In the conversation I mentioned, one of the points that the discussant put forward is that such a "pick-and-choose" religiosity often retains no (or little) grounding, and/or little community accountability. We can easily pick the bits and pieces that make us "happy" and ignore (or turn the page past) those bits that challenge us -- either challenge our preconceptions/prejudices, or challenge us to take some meaningful action.  I suppose it's much the same as our options to read/listen/watch ONLY the news outlets that will support our already-held positions; the internet and cable are virtual "Wish Books".
     I still look at catalogs -- the old saying is often true that "the only difference between men and boys is the price of their toys". And they still make me wish for things I don't really need. But I'm becoming less enamored with the offerings of other religious traditions, not because I doubt their validity for their adherents, but because I realize that I can go deeper within my own to find a consistency and resonance I won't probably won't find elsewhere.  Probably our own sacred texts and traditions can become the best "Wish Books" we'd need -- if we actually knew them!



Friday, January 8, 2016

Ooopsy! Freudian slip?

      According to, “A Freudian slip is a verbal or memory mistake that is believed to be linked to the unconscious mind. These slips supposedly reveal the real secret thoughts and feelings that people hold. Typical examples include an individual calling his or her spouse by an ex's name, saying the wrong word or even misinterpreting a written or spoken word.” Most of us who've studied almost ANY psychology have heard of these, and have encountered them. I would hazard a guess that I'm not alone in having even "slipped" occasionally myself.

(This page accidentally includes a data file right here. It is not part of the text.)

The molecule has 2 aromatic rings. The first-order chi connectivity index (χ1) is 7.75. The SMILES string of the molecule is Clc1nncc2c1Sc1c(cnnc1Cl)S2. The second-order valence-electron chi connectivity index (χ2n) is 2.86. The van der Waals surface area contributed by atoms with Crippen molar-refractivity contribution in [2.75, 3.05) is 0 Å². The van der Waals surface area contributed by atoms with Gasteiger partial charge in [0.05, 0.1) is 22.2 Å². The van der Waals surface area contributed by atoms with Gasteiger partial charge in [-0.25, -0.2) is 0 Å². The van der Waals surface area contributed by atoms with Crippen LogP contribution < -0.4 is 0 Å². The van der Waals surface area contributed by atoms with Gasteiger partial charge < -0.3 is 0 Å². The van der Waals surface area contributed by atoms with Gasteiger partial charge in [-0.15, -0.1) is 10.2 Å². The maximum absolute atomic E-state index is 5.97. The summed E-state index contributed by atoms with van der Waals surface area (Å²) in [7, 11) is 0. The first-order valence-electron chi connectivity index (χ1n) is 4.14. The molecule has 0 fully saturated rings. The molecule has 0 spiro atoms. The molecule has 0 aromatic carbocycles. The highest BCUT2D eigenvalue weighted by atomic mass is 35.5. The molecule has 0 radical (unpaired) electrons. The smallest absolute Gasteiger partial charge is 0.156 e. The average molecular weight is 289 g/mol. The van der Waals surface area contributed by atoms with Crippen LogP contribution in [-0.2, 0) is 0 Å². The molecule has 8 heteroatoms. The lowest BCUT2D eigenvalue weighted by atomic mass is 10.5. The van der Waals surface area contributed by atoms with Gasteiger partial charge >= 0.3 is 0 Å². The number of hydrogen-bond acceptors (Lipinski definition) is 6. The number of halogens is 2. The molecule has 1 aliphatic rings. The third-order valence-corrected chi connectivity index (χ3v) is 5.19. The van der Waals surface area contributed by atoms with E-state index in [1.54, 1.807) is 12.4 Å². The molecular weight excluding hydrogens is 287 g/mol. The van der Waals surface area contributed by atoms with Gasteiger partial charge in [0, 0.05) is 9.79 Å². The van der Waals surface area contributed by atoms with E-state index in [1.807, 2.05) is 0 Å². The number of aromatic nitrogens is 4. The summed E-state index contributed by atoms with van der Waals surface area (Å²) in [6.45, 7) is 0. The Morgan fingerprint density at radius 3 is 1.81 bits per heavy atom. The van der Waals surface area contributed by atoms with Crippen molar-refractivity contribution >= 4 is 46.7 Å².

I have to wonder, however, when we "
slip", how often we apologize by saying something like,"You misunderstood me" or "I'm sorry you took it that way"?  Of course, then our "slip" and any misunderstanding or damage it caused was the OTHER person's fault, not ours.  Even a more generous "I mis-spoke" can hide what we're really thinking, what our brain actually had in mind (pardon the pun) before the mouth was engaged.  Reading the news of the presidential campaigning reveals ALL SORTS of examples of these kinds of things -- some of them occurring when the candidate assumed s/he was in a "friendly crowd" and could get away with a "slip", others, perhaps, intentional, but then covered up.
       That kind of political rhetoric (or slip-up) aside, I've seen some other "oopsies" that are less public, but perhaps more troubling.  I've been with well-meaning people, people with whom I agree on almost everything (except, perhaps, their choice of sports franchises) and I've heard some pretty disturbing things come out of their mouths.  When I "call them on it", they back-pedal, often saying something like "I don't know where that came from!"  Perhaps a classic Freudian slip.